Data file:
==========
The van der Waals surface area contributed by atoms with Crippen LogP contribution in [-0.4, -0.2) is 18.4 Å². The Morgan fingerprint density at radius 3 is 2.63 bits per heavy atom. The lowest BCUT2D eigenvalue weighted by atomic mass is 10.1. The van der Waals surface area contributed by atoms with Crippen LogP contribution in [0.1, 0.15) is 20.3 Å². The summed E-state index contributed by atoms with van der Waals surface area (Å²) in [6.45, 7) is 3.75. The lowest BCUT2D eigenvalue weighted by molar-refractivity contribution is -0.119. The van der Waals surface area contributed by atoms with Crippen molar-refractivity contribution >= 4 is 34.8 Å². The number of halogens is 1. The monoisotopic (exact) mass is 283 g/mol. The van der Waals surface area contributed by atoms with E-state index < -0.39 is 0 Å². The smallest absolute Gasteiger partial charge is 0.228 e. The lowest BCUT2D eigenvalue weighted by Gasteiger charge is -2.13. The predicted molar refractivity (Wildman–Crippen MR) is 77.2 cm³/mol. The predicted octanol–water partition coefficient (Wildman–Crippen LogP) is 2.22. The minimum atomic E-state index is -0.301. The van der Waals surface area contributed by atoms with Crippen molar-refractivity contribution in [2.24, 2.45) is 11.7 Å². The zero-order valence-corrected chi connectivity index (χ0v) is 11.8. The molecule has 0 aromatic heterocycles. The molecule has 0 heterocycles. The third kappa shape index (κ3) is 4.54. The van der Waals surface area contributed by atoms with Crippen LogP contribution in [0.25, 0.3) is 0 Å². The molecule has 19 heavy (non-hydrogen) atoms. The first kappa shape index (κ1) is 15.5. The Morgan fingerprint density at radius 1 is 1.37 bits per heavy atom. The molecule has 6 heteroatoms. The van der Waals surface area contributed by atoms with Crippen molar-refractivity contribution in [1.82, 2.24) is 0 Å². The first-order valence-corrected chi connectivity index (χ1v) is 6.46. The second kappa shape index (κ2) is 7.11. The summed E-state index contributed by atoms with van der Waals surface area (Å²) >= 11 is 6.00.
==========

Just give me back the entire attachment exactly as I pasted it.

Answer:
The van der Waals surface area contributed by atoms with Crippen LogP contribution in [-0.4, -0.2) is 18.4 Å². The Morgan fingerprint density at radius 3 is 2.63 bits per heavy atom. The lowest BCUT2D eigenvalue weighted by atomic mass is 10.1. The van der Waals surface area contributed by atoms with Crippen LogP contribution in [0.1, 0.15) is 20.3 Å². The summed E-state index contributed by atoms with van der Waals surface area (Å²) in [6.45, 7) is 3.75. The lowest BCUT2D eigenvalue weighted by molar-refractivity contribution is -0.119. The van der Waals surface area contributed by atoms with Crippen molar-refractivity contribution >= 4 is 34.8 Å². The number of halogens is 1. The monoisotopic (exact) mass is 283 g/mol. The van der Waals surface area contributed by atoms with E-state index < -0.39 is 0 Å². The smallest absolute Gasteiger partial charge is 0.228 e. The lowest BCUT2D eigenvalue weighted by Gasteiger charge is -2.13. The predicted molar refractivity (Wildman–Crippen MR) is 77.2 cm³/mol. The predicted octanol–water partition coefficient (Wildman–Crippen LogP) is 2.22. The minimum atomic E-state index is -0.301. The van der Waals surface area contributed by atoms with Crippen molar-refractivity contribution in [2.24, 2.45) is 11.7 Å². The zero-order valence-corrected chi connectivity index (χ0v) is 11.8. The molecule has 0 aromatic heterocycles. The molecule has 0 heterocycles. The third kappa shape index (κ3) is 4.54. The van der Waals surface area contributed by atoms with Crippen LogP contribution in [0.25, 0.3) is 0 Å². The molecule has 19 heavy (non-hydrogen) atoms. The first kappa shape index (κ1) is 15.5. The Morgan fingerprint density at radius 1 is 1.37 bits per heavy atom. The molecule has 6 heteroatoms. The van der Waals surface area contributed by atoms with Crippen molar-refractivity contribution in [1.82, 2.24) is 0 Å². The first-order valence-corrected chi connectivity index (χ1v) is 6.46. The second kappa shape index (κ2) is 7.11. The summed E-state index contributed by atoms with van der Waals surface area (Å²) >= 11 is 6.00.